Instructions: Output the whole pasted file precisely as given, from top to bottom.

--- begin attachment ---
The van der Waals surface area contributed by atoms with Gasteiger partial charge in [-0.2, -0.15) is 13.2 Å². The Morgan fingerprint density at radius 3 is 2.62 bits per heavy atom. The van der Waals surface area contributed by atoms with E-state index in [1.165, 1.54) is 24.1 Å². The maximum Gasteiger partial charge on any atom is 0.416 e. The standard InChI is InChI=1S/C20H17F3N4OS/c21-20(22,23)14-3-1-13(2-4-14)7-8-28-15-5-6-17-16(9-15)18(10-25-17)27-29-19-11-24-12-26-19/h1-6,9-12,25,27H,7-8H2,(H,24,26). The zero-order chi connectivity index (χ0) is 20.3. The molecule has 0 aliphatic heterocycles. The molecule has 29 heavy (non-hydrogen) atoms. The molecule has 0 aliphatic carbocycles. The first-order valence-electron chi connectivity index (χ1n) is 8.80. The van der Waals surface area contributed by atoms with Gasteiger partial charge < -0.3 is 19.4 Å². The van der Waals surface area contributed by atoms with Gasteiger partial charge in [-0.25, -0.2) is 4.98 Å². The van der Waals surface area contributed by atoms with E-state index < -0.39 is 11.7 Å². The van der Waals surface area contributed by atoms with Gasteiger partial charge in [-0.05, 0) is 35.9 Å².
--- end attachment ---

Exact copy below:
The van der Waals surface area contributed by atoms with Gasteiger partial charge in [-0.2, -0.15) is 13.2 Å². The Morgan fingerprint density at radius 3 is 2.62 bits per heavy atom. The van der Waals surface area contributed by atoms with E-state index in [1.165, 1.54) is 24.1 Å². The maximum Gasteiger partial charge on any atom is 0.416 e. The standard InChI is InChI=1S/C20H17F3N4OS/c21-20(22,23)14-3-1-13(2-4-14)7-8-28-15-5-6-17-16(9-15)18(10-25-17)27-29-19-11-24-12-26-19/h1-6,9-12,25,27H,7-8H2,(H,24,26). The zero-order chi connectivity index (χ0) is 20.3. The molecule has 0 aliphatic heterocycles. The molecule has 29 heavy (non-hydrogen) atoms. The molecule has 0 aliphatic carbocycles. The first-order valence-electron chi connectivity index (χ1n) is 8.80. The van der Waals surface area contributed by atoms with Gasteiger partial charge < -0.3 is 19.4 Å². The van der Waals surface area contributed by atoms with Gasteiger partial charge in [-0.25, -0.2) is 4.98 Å². The van der Waals surface area contributed by atoms with E-state index < -0.39 is 11.7 Å². The van der Waals surface area contributed by atoms with Gasteiger partial charge in [-0.05, 0) is 35.9 Å².